Making group posters to document the process is on our agenda for this week.
This past weekend, NCS elementary, middle and high school fine arts students performed in the One Act Weekend featuring Alice in Wonderland Jr. and Schoolhouse Rock Live! The middle school performance of Alice in Wonderland Jr. was directed by one of our very own students, junior Anna Jones.
Anna has performed in many shows at NCS, including Lion King Jr.(Rafiki), Into the Woods(Little Red), Guys and Dolls(General Cartwright), and James and the Giant Peach Jr.(Earthworm). This was her first time acting as student director of an NCS performance. We recently interviewed Anna about the experience and here is what she had to say.
Why did you decide to take the role of director for Alice in Wonderland Jr.?
I have always wanted to be in the staged version of Alice in Wonderland and when I heard the middle school was doing it, I knew that I have to be involved somehow. I applied for a position on the team by writing an essay, and here we are.
How is directing different from acting in a show?
It is completely different from acting. Directing is super hard. There are so many things that the director has to do that I didn’t even expect. I have learned so much from directing this show that will actually help in acting.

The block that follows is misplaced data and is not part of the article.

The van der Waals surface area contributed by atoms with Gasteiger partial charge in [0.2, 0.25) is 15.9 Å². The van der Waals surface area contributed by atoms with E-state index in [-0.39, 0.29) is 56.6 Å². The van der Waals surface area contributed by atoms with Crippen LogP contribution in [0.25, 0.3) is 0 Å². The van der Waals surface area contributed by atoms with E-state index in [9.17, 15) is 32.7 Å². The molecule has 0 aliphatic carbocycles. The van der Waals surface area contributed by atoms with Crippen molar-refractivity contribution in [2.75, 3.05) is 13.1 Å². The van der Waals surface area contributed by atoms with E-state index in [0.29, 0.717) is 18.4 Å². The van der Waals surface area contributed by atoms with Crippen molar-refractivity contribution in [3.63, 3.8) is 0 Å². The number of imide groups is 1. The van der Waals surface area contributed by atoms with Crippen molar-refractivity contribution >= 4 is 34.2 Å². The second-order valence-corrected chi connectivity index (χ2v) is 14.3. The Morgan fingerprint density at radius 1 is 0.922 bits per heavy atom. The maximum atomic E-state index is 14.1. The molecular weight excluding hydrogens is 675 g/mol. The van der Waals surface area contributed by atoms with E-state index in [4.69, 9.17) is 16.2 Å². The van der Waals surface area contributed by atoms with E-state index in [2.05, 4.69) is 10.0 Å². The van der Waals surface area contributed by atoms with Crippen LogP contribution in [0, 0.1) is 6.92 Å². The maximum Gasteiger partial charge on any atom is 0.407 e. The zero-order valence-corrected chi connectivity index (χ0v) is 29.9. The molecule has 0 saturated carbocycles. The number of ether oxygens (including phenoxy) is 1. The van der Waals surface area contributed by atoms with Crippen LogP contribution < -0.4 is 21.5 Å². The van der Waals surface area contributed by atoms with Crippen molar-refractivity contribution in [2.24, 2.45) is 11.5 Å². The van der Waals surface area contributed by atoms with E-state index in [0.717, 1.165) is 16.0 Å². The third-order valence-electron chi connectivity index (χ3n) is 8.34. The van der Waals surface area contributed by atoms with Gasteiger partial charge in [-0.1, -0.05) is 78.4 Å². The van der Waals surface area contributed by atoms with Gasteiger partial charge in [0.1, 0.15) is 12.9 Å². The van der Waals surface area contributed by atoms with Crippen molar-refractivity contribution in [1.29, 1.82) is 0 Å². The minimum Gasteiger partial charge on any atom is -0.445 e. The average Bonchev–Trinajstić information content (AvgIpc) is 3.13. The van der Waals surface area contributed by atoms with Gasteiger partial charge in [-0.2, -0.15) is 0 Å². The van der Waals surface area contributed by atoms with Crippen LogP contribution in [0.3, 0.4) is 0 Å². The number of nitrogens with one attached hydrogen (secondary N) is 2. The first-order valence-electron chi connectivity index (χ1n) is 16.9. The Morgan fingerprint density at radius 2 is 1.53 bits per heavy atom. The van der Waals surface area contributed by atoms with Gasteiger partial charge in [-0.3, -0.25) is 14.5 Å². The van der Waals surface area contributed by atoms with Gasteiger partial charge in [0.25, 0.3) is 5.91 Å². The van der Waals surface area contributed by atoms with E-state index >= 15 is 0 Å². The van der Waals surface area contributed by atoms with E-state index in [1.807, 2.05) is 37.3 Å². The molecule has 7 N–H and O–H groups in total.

What has been your biggest challenge in directing this show?
Probably being able to communicate my vision for the show to little kids. When you are imagining something for a scene and you want it done, it becomes challenging trying to get kids to do it right.
You are directing students from elementary and middle school. Tell me about your experience with the cast.
It has been amazing. They all have so much energy that has been fun channeling into their passion for theater. The middle schoolers have been such good influences on the elementary students as well.
What should audiences know about this show before coming to see it?
That I just wanted the kids to have fun during this show. Above anything else, I wanted this to be a fun and positive environment for these kids.
Is there an underlying message or thought you want audiences to take away from this show?
The big question in this show is “whooo areee youuuu?” Alice goes through wonderland and changes a lot and however much she changes, she always finds out that somebody doesn't like her, and she doesn't quite fit in. Through the show she learns who she is. I want audiences to think about that question throughout the show and find out what it means to them.
What are your hopes for the future of NCS theater?
I really hope that we keep growing and blossoming like we have these past two years. I really want people to keep joining the theater program and experiencing what's it like to be in the middle of it.
If you missed the performance, you can watch it here!